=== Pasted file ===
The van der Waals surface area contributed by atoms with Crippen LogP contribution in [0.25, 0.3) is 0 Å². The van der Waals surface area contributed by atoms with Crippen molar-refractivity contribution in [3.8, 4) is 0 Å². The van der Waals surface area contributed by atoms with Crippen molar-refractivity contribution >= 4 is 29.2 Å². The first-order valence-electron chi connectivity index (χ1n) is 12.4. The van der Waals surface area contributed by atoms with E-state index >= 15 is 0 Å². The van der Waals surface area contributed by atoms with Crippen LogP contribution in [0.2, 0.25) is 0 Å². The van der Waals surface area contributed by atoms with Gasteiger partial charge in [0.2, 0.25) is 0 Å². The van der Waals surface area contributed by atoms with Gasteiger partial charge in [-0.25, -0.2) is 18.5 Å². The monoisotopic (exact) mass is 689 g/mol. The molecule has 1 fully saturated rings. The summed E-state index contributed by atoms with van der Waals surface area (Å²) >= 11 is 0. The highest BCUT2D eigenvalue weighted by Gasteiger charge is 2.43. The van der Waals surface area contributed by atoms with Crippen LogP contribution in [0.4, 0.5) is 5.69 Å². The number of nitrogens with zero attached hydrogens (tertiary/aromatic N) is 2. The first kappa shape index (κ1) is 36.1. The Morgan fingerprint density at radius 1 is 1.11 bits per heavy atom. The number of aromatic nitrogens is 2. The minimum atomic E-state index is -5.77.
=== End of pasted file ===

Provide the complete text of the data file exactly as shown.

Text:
The van der Waals surface area contributed by atoms with Crippen LogP contribution in [0.25, 0.3) is 0 Å². The van der Waals surface area contributed by atoms with Crippen molar-refractivity contribution in [3.8, 4) is 0 Å². The van der Waals surface area contributed by atoms with Crippen molar-refractivity contribution >= 4 is 29.2 Å². The first-order valence-electron chi connectivity index (χ1n) is 12.4. The van der Waals surface area contributed by atoms with E-state index >= 15 is 0 Å². The van der Waals surface area contributed by atoms with Crippen LogP contribution in [0.2, 0.25) is 0 Å². The van der Waals surface area contributed by atoms with Gasteiger partial charge in [0.2, 0.25) is 0 Å². The van der Waals surface area contributed by atoms with Gasteiger partial charge in [-0.25, -0.2) is 18.5 Å². The monoisotopic (exact) mass is 689 g/mol. The molecule has 1 fully saturated rings. The summed E-state index contributed by atoms with van der Waals surface area (Å²) >= 11 is 0. The highest BCUT2D eigenvalue weighted by Gasteiger charge is 2.43. The van der Waals surface area contributed by atoms with Crippen LogP contribution in [0.4, 0.5) is 5.69 Å². The number of nitrogens with zero attached hydrogens (tertiary/aromatic N) is 2. The first kappa shape index (κ1) is 36.1. The Morgan fingerprint density at radius 1 is 1.11 bits per heavy atom. The number of aromatic nitrogens is 2. The minimum atomic E-state index is -5.77.